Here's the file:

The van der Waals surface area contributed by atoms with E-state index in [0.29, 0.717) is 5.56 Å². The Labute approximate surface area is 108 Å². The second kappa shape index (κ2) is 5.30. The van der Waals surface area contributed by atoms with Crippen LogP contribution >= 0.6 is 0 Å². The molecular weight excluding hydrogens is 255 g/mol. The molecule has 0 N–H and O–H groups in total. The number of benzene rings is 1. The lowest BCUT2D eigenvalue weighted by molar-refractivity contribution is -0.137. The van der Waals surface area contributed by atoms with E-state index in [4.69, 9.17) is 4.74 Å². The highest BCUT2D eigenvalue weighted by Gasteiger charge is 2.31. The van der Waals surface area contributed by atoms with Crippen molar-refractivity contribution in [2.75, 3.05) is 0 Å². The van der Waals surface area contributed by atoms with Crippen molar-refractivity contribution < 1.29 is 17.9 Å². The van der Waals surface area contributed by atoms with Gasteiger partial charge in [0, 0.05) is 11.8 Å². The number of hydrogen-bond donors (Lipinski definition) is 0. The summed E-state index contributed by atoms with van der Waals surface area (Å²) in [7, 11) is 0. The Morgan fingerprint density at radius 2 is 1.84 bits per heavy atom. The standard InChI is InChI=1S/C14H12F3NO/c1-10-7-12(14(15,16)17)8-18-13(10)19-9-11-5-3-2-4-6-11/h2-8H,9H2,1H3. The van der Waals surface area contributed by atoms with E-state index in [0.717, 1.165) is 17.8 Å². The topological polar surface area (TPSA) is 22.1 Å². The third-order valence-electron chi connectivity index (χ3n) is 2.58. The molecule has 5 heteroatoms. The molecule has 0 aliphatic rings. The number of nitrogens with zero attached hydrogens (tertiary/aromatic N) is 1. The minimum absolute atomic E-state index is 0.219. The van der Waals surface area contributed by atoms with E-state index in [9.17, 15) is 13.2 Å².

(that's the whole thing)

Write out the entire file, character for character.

The van der Waals surface area contributed by atoms with E-state index in [0.29, 0.717) is 5.56 Å². The Labute approximate surface area is 108 Å². The second kappa shape index (κ2) is 5.30. The van der Waals surface area contributed by atoms with Crippen LogP contribution >= 0.6 is 0 Å². The molecular weight excluding hydrogens is 255 g/mol. The molecule has 0 N–H and O–H groups in total. The number of benzene rings is 1. The lowest BCUT2D eigenvalue weighted by molar-refractivity contribution is -0.137. The van der Waals surface area contributed by atoms with E-state index in [4.69, 9.17) is 4.74 Å². The highest BCUT2D eigenvalue weighted by Gasteiger charge is 2.31. The van der Waals surface area contributed by atoms with Crippen molar-refractivity contribution in [2.75, 3.05) is 0 Å². The van der Waals surface area contributed by atoms with Crippen molar-refractivity contribution < 1.29 is 17.9 Å². The van der Waals surface area contributed by atoms with Gasteiger partial charge in [0, 0.05) is 11.8 Å². The number of hydrogen-bond donors (Lipinski definition) is 0. The summed E-state index contributed by atoms with van der Waals surface area (Å²) in [7, 11) is 0. The Morgan fingerprint density at radius 2 is 1.84 bits per heavy atom. The standard InChI is InChI=1S/C14H12F3NO/c1-10-7-12(14(15,16)17)8-18-13(10)19-9-11-5-3-2-4-6-11/h2-8H,9H2,1H3. The van der Waals surface area contributed by atoms with E-state index in [0.717, 1.165) is 17.8 Å². The topological polar surface area (TPSA) is 22.1 Å². The third-order valence-electron chi connectivity index (χ3n) is 2.58. The molecule has 5 heteroatoms. The molecule has 0 aliphatic rings. The number of nitrogens with zero attached hydrogens (tertiary/aromatic N) is 1. The minimum absolute atomic E-state index is 0.219. The van der Waals surface area contributed by atoms with E-state index in [9.17, 15) is 13.2 Å².